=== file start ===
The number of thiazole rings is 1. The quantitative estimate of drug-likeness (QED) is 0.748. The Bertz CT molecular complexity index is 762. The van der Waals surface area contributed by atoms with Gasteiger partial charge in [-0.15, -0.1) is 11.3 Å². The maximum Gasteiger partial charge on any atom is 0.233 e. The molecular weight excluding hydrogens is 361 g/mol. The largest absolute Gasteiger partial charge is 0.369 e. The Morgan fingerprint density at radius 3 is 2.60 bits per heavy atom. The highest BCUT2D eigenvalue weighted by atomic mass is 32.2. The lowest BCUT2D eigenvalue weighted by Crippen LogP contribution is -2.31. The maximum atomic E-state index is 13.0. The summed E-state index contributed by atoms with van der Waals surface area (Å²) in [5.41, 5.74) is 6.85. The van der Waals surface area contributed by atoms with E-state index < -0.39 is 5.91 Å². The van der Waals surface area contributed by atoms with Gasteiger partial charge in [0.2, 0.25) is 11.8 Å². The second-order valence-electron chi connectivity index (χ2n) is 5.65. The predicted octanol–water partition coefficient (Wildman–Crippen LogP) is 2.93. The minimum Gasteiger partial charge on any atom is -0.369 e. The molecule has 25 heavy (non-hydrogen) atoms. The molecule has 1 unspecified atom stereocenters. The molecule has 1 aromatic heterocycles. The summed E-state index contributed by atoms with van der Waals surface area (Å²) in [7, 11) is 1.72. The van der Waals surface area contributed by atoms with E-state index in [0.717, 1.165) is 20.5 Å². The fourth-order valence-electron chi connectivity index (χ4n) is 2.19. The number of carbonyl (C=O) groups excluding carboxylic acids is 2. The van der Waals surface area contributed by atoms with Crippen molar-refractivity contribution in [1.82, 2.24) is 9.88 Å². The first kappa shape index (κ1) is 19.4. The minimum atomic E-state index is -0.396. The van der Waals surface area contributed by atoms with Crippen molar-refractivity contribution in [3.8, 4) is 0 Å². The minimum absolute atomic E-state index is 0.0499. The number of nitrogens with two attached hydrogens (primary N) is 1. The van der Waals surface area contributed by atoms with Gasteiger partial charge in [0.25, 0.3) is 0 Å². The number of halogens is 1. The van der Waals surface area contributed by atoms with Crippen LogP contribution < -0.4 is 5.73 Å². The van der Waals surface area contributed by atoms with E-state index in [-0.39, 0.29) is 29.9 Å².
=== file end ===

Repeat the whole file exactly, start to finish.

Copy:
The number of thiazole rings is 1. The quantitative estimate of drug-likeness (QED) is 0.748. The Bertz CT molecular complexity index is 762. The van der Waals surface area contributed by atoms with Gasteiger partial charge in [-0.15, -0.1) is 11.3 Å². The maximum Gasteiger partial charge on any atom is 0.233 e. The molecular weight excluding hydrogens is 361 g/mol. The largest absolute Gasteiger partial charge is 0.369 e. The Morgan fingerprint density at radius 3 is 2.60 bits per heavy atom. The highest BCUT2D eigenvalue weighted by atomic mass is 32.2. The lowest BCUT2D eigenvalue weighted by Crippen LogP contribution is -2.31. The maximum atomic E-state index is 13.0. The summed E-state index contributed by atoms with van der Waals surface area (Å²) in [5.41, 5.74) is 6.85. The van der Waals surface area contributed by atoms with E-state index < -0.39 is 5.91 Å². The van der Waals surface area contributed by atoms with Gasteiger partial charge in [0.2, 0.25) is 11.8 Å². The second-order valence-electron chi connectivity index (χ2n) is 5.65. The predicted octanol–water partition coefficient (Wildman–Crippen LogP) is 2.93. The minimum Gasteiger partial charge on any atom is -0.369 e. The molecule has 25 heavy (non-hydrogen) atoms. The molecule has 1 unspecified atom stereocenters. The molecule has 1 aromatic heterocycles. The summed E-state index contributed by atoms with van der Waals surface area (Å²) in [7, 11) is 1.72. The van der Waals surface area contributed by atoms with E-state index in [0.717, 1.165) is 20.5 Å². The fourth-order valence-electron chi connectivity index (χ4n) is 2.19. The number of carbonyl (C=O) groups excluding carboxylic acids is 2. The van der Waals surface area contributed by atoms with Crippen molar-refractivity contribution in [1.82, 2.24) is 9.88 Å². The first kappa shape index (κ1) is 19.4. The minimum atomic E-state index is -0.396. The van der Waals surface area contributed by atoms with Crippen molar-refractivity contribution in [3.8, 4) is 0 Å². The minimum absolute atomic E-state index is 0.0499. The number of nitrogens with two attached hydrogens (primary N) is 1. The van der Waals surface area contributed by atoms with Gasteiger partial charge in [0.25, 0.3) is 0 Å². The number of halogens is 1. The van der Waals surface area contributed by atoms with Crippen LogP contribution < -0.4 is 5.73 Å². The van der Waals surface area contributed by atoms with E-state index in [-0.39, 0.29) is 29.9 Å².